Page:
1. A reluctance to learn how to conduct oneself as a business

2. Gets bored

3. A fear of marketing your own things

4. Trying to please all audiences

5. Doesn’t do homework on the competition

1. A reluctance to learn how to conduct oneself as a business.

Many designers get so excited after making their first sale, that they think they don’t have to get too involved with business principles. They misunderstand their “business” as a “project-by-project” endeavor. Make something, sell it. Doesn’t matter what the price. Doesn’t matter to whom. Doesn’t matter if making the work in the first place is in line with the resources you currently have, or will drive you in debt in order to get those resources. All that matters is the count — the number of pieces or designs you have sold.

Designers need to focus, not with the count, but on what’s called Velocity, instead. You need to have in place sufficient strategies for keeping your money turning over at a constant rate. You make something. You sell it. You reallocate the money you just made to reinvesting in more inventory, replacing the inventory you sold, evaluating the pros and cons of the sale that just happened, adjusting accordingly, and strategizing how to keep this velocity going at a constant, or ever-increasing, velocity or rate. If you can’t maintain this rate, you go in the hole.

And artists need to keep good records, and implement good accounting principles so they can monitor and evaluate the data about velocity.

2. Gets Bored.

People who get started are very excited. They’ve made a lot of pretty pieces or designs, and someone has bought some of them. But then you need to leave your creative mode, and enter a production mode. You need to discipline yourself to make the same things over and over again, particularly in the first 2 or 3 years of your business. Many designers quickly lose interest.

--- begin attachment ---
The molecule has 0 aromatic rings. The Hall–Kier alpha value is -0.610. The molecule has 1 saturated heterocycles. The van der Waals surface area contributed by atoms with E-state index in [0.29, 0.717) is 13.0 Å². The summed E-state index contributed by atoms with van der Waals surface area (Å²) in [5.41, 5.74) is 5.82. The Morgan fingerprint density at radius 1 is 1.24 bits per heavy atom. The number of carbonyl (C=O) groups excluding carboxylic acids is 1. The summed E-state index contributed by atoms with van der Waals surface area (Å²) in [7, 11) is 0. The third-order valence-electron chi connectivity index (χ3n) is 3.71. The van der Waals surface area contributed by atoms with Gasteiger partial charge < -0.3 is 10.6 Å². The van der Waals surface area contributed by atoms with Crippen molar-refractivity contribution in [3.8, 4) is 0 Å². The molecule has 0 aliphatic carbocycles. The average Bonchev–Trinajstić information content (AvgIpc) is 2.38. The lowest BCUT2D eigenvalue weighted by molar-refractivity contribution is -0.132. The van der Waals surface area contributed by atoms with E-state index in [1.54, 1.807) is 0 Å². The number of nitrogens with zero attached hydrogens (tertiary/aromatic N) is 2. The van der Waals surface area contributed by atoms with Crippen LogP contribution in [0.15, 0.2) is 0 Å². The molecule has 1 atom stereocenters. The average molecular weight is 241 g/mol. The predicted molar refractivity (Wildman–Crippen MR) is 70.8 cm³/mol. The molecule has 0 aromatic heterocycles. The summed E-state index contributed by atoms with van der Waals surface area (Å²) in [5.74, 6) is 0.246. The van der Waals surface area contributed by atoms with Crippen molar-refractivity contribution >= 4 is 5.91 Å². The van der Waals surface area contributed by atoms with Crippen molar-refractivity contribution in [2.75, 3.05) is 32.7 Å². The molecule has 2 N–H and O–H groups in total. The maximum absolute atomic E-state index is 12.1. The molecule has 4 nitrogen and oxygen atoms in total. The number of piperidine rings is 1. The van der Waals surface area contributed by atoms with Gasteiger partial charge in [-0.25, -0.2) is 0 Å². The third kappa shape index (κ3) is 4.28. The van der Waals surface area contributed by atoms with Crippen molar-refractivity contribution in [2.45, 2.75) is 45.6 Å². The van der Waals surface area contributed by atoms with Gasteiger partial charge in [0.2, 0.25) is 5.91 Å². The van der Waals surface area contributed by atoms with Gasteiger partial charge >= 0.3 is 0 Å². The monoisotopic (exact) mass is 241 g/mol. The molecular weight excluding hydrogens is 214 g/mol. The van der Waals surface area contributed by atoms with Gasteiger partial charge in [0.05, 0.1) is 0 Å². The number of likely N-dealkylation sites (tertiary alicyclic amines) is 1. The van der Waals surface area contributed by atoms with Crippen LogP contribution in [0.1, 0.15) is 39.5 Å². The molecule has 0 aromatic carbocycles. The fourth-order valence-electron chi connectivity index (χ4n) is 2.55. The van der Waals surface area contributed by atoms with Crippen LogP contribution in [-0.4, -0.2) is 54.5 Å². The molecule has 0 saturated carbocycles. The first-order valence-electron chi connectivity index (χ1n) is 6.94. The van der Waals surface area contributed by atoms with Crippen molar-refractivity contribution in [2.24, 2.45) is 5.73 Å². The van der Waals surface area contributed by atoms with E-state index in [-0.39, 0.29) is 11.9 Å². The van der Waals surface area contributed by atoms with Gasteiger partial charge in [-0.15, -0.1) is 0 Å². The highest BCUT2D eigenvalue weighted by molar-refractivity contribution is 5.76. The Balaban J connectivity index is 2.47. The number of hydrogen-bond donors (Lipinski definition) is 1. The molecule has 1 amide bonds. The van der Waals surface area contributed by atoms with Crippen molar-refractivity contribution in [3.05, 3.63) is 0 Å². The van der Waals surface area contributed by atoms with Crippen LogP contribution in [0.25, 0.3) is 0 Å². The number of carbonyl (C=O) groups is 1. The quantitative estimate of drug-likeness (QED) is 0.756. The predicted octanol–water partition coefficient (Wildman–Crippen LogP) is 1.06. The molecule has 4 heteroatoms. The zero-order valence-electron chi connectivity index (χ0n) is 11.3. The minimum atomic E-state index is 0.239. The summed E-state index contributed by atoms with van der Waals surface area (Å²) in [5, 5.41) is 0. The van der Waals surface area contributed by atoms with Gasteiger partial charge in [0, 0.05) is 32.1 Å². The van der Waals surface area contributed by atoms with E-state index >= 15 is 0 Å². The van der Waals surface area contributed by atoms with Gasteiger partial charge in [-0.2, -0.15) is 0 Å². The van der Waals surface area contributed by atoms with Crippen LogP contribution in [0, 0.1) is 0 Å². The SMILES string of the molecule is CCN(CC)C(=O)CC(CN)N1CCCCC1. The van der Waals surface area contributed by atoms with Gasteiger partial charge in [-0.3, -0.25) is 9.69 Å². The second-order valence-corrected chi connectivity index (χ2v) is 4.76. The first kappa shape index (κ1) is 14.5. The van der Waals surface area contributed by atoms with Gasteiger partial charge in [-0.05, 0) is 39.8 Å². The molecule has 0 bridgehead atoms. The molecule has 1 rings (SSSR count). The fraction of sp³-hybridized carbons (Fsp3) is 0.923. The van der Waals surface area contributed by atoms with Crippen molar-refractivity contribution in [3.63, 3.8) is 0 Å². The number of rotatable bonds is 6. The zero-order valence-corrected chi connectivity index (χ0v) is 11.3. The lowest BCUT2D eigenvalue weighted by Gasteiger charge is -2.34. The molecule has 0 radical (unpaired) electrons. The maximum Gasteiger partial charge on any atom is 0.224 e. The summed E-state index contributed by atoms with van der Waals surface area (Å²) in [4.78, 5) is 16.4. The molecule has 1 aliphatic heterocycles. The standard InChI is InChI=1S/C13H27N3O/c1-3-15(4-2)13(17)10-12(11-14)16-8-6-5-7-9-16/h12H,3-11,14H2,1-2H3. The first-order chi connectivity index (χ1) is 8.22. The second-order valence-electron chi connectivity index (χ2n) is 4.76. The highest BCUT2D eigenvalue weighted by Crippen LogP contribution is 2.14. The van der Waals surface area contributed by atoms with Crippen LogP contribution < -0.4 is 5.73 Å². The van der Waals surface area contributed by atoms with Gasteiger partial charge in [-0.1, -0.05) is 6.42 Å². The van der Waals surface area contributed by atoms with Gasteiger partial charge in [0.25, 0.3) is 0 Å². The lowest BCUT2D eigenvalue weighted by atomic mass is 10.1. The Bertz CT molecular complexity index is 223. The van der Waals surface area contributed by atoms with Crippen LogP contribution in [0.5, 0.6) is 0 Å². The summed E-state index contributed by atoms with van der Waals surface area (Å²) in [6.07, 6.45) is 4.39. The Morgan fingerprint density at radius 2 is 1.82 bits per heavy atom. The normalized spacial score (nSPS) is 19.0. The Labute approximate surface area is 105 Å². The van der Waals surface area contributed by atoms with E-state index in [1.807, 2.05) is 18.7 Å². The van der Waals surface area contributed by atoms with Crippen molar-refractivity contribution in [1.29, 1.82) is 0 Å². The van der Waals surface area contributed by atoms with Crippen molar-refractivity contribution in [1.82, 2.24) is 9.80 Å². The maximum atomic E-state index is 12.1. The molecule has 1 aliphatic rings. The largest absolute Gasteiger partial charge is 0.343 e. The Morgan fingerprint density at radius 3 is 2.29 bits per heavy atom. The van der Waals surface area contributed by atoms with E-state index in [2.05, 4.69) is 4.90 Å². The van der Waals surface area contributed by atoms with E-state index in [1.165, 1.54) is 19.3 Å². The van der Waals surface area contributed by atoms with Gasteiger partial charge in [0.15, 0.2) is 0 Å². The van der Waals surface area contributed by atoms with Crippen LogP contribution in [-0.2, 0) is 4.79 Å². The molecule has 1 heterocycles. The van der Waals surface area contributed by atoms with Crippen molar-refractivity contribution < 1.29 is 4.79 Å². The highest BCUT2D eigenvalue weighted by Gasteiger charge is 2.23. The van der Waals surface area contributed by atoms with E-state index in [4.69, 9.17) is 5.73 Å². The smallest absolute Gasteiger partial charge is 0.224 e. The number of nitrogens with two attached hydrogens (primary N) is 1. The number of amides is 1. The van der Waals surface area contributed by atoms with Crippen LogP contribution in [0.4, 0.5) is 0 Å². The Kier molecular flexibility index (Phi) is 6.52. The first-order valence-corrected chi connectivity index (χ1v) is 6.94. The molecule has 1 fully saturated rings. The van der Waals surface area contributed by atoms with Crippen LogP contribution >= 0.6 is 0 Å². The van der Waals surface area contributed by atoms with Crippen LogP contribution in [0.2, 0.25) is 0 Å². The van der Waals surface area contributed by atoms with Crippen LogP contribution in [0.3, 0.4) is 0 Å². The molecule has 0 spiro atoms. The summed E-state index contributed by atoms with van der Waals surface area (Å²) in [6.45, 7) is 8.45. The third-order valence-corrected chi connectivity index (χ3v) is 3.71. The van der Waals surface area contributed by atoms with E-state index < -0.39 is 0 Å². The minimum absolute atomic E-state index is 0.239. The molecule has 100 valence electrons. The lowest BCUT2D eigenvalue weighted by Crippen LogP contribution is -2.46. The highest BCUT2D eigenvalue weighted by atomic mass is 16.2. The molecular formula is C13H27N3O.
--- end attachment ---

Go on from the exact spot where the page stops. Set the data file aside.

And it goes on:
3. A fear of marketing your own things

You won’t succeed without marketing. Marketing is more than advertising. It includes all forms of self-promotion. It includes doing research on your markets and market niches. It incluces how to reach your potential clients in these markets, how to get their attention, how to get them to translate this attention into needs and wants and desires, and how to get them to part with some money.

Many artists are shy about self-promotion. Time to train yourself, if this is you, to get over it.

4. Trying to please all audiences

When people get started, they are reluctant to use the “No” word. They want to please everyone. But when you get started, you can’t. It will put you out of business.

Let’s say you are a jewelry designer, and have some jewelry for sale that is predominantly purple. Someone at work loves the jewelry, but asks if you can make it in red. If you don’t have an inventory of red beads, and will have to go out and buy them, it may make this sale foolish, from a business standpoint. You can’t buy just one bead at a time; you need to buy strands or packages of these beads — many more parts than you would need to make one piece of jewelry for this customer.

When you start in business, you need to pursue a strategy of depth, rather than breadth. As a digital designer, you want to invest in a limited number of software applications, equipment, and related resources, and narrow your focus on the types of projects you undertake. As a jewelry or crafts designer, you want to buy a limited number of pieces, colors, sizes and shapes of materials in large enough quantities to get adequate price breaks. So, initially, your designs will be limited, as well. If someone asks you to develop a project or design that is outside your budgeted resources, you need to be able to say No!. No! to your family. No! to your friends. No! to the people you work with.

Source, Feld, 2013

In my experience, such as the situation for the jewelry designer with red vs purple beads above, when you say No!, the potential customer tends to make a face. Pitiful. Angry. Frustrated. Sad. Pleading. If you can wait 60 seconds, in almost every case, the customer stops making this face, and says, in our jewelry example, for instance, “OK, I’ll take what you have in purple.”